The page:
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Books with bite: the rise of dark romance for teens

By Caroline Short

As a bookseller I am sick to death of ill-written vampire fiction for teenage girls. Half of our Young Adult department is now black-spined and dedicated to the outrageously beautiful boys and girls who matriculate together, drink one another's blood and live in a heightened state of emotional and sexual arousal. Sexual awareness, death and violence have always been interconnected in literature (and film), but now more than ever they permeate the teenage genre, glamourised to the extreme and marketed to arguably the most malleable audience out there.

My aversion is, of course, a personal reaction, based largely on the quality of the mass-produced, market-saturated genre. This is certainly not to say that dark romance doesn’t have its place on our bookshelves, nor that it isn’t teaching some important life-lessons to an audience displaying what must be acknowledged as previously unseen level of commitment to reading. Like J K Rowling before her, Stephanie Meyer deserves commendation for bringing a disaffected audience back to books.
The popularity of vampire fiction has always been inextricably linked to changes in our social, political and economical situation. Victorian vampire fiction reflected a society in which women were beginning to gain purchase academically, economically and politically, but whose sexuality was stifled: the connection between vampires and sex mirrored that between loose morals and perceived evil. In more recent history, a resurgence of interest in the pale of face and sharp of tooth in the 80s coincided neatly with the AIDS epidemic and the disease’s associated connection to blood and sex, the popularity of Buffy the Vampire Slayer in the late 90s with the rise of “girl power” and the emasculation of the dominant male, with his bodily protrusions.
Current vampire fiction is of an entirely different ilk. The modern take offers choice in the matter of how they live their lives and procure their “necessities” (i.e. blood). As with humans, they may choose whether to live a good and virtuous life over one of murderous destruction. They are fatally flawed, but can overcome this through restraint.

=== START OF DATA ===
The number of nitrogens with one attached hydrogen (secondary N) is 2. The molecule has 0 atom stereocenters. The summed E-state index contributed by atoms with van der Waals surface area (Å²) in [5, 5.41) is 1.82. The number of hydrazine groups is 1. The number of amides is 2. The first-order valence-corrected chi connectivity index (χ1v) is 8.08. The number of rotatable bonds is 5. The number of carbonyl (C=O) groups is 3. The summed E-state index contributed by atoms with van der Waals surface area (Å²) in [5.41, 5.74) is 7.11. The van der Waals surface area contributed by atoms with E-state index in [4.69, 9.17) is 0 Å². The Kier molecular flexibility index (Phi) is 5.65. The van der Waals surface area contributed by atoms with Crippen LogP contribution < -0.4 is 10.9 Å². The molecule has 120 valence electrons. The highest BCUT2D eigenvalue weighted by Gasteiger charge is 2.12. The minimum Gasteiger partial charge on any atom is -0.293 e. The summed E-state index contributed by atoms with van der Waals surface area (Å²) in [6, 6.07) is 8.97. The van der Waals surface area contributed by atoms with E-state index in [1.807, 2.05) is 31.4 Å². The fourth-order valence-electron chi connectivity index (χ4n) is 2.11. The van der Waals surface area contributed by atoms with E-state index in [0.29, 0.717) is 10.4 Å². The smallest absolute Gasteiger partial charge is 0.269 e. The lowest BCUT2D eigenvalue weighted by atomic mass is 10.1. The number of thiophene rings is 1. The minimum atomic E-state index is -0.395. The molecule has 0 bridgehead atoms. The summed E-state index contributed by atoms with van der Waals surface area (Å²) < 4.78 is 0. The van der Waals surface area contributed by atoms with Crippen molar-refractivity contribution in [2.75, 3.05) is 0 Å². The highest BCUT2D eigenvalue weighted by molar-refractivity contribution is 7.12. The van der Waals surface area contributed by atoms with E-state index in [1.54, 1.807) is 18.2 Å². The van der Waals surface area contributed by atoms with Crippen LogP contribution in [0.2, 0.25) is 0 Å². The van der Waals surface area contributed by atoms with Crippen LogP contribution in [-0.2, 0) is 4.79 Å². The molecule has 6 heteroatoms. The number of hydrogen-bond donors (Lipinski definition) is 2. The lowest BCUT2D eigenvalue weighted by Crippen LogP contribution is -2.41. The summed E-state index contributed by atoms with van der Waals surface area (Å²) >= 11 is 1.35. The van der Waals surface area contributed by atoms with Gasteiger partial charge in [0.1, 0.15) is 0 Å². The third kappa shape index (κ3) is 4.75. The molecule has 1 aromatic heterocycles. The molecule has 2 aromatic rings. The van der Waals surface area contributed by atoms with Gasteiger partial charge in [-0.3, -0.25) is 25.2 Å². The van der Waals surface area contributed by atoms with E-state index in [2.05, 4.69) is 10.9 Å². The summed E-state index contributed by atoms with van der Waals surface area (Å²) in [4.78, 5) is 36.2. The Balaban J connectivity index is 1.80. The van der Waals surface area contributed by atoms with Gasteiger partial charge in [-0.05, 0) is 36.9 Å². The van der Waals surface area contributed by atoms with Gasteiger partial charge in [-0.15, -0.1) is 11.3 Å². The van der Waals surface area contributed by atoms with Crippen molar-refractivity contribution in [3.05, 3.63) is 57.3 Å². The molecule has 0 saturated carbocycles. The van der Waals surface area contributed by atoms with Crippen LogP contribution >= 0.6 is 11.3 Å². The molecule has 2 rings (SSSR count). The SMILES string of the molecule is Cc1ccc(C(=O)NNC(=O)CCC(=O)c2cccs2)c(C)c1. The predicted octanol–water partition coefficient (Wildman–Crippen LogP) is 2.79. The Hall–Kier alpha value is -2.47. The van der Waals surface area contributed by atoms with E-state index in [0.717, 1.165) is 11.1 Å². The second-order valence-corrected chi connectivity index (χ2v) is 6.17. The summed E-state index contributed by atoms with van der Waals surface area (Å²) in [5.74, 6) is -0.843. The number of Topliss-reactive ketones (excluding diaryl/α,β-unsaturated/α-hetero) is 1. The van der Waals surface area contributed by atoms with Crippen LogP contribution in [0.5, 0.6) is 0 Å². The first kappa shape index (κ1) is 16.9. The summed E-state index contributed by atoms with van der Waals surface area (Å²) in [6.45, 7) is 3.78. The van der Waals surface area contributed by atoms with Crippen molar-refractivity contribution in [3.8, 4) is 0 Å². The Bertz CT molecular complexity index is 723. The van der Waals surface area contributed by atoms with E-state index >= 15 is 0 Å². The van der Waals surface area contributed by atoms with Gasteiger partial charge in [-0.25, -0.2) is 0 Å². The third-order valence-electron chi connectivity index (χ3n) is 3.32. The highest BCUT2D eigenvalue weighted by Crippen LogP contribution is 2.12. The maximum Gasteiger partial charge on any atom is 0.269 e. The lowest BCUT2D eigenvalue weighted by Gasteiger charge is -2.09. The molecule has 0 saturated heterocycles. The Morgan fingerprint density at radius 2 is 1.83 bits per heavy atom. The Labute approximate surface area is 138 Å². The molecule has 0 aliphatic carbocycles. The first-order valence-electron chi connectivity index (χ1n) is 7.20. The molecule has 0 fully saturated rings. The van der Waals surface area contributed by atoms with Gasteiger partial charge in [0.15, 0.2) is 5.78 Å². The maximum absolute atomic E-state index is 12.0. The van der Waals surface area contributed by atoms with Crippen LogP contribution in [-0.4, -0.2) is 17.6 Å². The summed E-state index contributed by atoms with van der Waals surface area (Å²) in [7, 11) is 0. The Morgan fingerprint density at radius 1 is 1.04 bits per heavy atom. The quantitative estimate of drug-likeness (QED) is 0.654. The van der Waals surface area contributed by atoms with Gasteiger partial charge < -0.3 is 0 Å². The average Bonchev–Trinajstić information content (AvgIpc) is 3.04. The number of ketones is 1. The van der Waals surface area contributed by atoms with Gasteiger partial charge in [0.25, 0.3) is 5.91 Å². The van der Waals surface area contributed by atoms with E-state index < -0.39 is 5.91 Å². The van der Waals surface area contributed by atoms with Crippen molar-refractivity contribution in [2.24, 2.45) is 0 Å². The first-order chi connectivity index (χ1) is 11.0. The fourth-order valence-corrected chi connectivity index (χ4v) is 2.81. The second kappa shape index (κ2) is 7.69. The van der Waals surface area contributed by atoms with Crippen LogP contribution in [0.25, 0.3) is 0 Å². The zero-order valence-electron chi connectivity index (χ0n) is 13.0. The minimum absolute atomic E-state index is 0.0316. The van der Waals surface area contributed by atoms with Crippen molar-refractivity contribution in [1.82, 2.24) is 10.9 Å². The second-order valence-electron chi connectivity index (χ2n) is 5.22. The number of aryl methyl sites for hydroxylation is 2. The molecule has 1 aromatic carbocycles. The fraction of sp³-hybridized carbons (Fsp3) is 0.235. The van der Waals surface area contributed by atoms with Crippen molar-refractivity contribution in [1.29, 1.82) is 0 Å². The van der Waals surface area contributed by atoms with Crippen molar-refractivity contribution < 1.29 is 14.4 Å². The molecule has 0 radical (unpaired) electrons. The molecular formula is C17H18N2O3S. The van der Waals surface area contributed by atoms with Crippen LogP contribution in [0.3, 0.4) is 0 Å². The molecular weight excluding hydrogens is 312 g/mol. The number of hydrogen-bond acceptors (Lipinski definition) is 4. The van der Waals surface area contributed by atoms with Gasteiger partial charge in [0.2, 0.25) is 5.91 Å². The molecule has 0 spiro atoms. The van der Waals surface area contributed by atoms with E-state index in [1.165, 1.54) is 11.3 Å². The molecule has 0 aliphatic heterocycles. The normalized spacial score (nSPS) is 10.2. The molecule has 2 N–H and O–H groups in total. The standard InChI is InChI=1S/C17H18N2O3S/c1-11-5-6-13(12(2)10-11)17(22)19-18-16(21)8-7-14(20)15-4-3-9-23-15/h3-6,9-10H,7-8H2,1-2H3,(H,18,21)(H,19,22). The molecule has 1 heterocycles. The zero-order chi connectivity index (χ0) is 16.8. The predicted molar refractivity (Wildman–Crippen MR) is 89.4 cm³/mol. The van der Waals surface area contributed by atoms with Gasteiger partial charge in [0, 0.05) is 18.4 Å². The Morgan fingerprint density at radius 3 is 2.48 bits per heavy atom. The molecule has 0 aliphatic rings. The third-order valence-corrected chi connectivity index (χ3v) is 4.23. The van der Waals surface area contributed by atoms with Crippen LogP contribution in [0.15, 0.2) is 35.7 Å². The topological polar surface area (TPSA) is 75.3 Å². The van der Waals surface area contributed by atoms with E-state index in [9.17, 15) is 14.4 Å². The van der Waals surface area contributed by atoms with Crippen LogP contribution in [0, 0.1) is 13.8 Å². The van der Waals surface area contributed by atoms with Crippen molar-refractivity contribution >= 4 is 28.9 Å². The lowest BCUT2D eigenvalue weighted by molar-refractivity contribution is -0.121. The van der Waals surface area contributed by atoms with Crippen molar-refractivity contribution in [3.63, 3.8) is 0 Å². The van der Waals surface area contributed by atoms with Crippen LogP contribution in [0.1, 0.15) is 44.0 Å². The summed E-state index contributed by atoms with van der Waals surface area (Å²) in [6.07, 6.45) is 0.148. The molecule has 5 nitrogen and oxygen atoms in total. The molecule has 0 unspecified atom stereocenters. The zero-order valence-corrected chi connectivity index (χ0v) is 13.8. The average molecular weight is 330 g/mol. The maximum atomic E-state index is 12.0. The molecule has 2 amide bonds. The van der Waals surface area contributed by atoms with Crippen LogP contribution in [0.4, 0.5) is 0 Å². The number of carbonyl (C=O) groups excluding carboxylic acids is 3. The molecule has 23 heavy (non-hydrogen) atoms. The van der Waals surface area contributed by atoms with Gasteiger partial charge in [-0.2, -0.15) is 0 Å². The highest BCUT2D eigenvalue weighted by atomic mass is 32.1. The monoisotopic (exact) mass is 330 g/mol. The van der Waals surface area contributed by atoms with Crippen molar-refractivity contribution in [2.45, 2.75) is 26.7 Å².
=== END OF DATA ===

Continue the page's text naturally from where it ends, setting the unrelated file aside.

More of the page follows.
The modern teen is growing up in a time of uncertainty and confusion. The worldwide nature of our current economic situation is unlike any encountered before in the breadth of its reach. This recession is an international issue, encapsulating every first world nation across oceans and borders, leaving the population unsure as to what the future might bring…
So, vampire fiction does its usual party trick, of creating a physical entity representative of the wider “big bad”. Only this time, the vampire takes on all the uncertainty, the fear of the unknown, and even the glimmer of hope that the reader is exposed to on a daily basis. Unlike in their previous incarnation, these vampires are not instinct-led killing machines. They come in all colours, across the moral spectrum, choosing whether to kill or compromise. You could be onto a good’un or being seduced by a bad – but you won’t know which you’re backing until it’s too late.
Either way, the moralistic and hopeful tale these dark romances weave provide a desperate generation with much-needed potential silver-lining. They also drive home the theory that, in order to attain the happy-ending, there must always be risk and sacrifice along the way. The nature of the risk and extent of the sacrifice are for you to discern.

If, like me, the idea of yet another tale of love, lust and blood-sucking leaves you cold, do not despair. There are a handful of authors out there writing truly fantastic, non-vampiric fiction for the teenage market. Meg Rosof, Celia Rees, Malorie Blackman, Sally Gardner and Laurie Halse Anderson (to name a few) write wonderful, engaging stories with life lessons at their heart, across genres encompassing sci-fi, crime, modern and historical fiction.

And for confident readers, the classics are crying out to be read – Wuthering Heights is a great choice for teenage girls, perhaps particularly those who lean towards the dark side… Indeed, thanks to Harper Collins you can now buy a copy deliberately designed to buy into the dark romance market – and partially responsible for putting Emily Bronte at the top of the classics bestsellers chart for the first time since records began.
Whatever teens are choosing to read, I suppose the important fact remains that they are choosing to read. There is so much life-knowledge to be gleaned from a love of books – and despite appearances to the contrary, vampires truly are optional! 

Caroline Short is a bookseller, editor, education consultant and entrepreneur, currently blogging at The Second Hand Shopper.

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Jeremy said...

I wandered into a local Borders (now closed down) while waiting for a coach and found, to my horror, that "Supernatural Romance" is actually a genre now - a banner saying so was hanging above a table piled high with Twilight knockoffs. Serves me right for going into a bookshop, I suppose.

The repackaging of Wuthering Heights is impressive and highly amusing, though.

Mint said...
This comment has been removed by the author.
Mint said...

I could get behind this if I actually knew any one who has read Stephanie Meyer's books and gone on to read anything else. With the one exception of my sister (who read books before Twilight, being raised in a family of bibliophiles, so she really doesn't count) most people I know who have read Twilight do not go on to read something else (let alone something better).

(deleted and re-posted because of some major grammar flaws, sorry)

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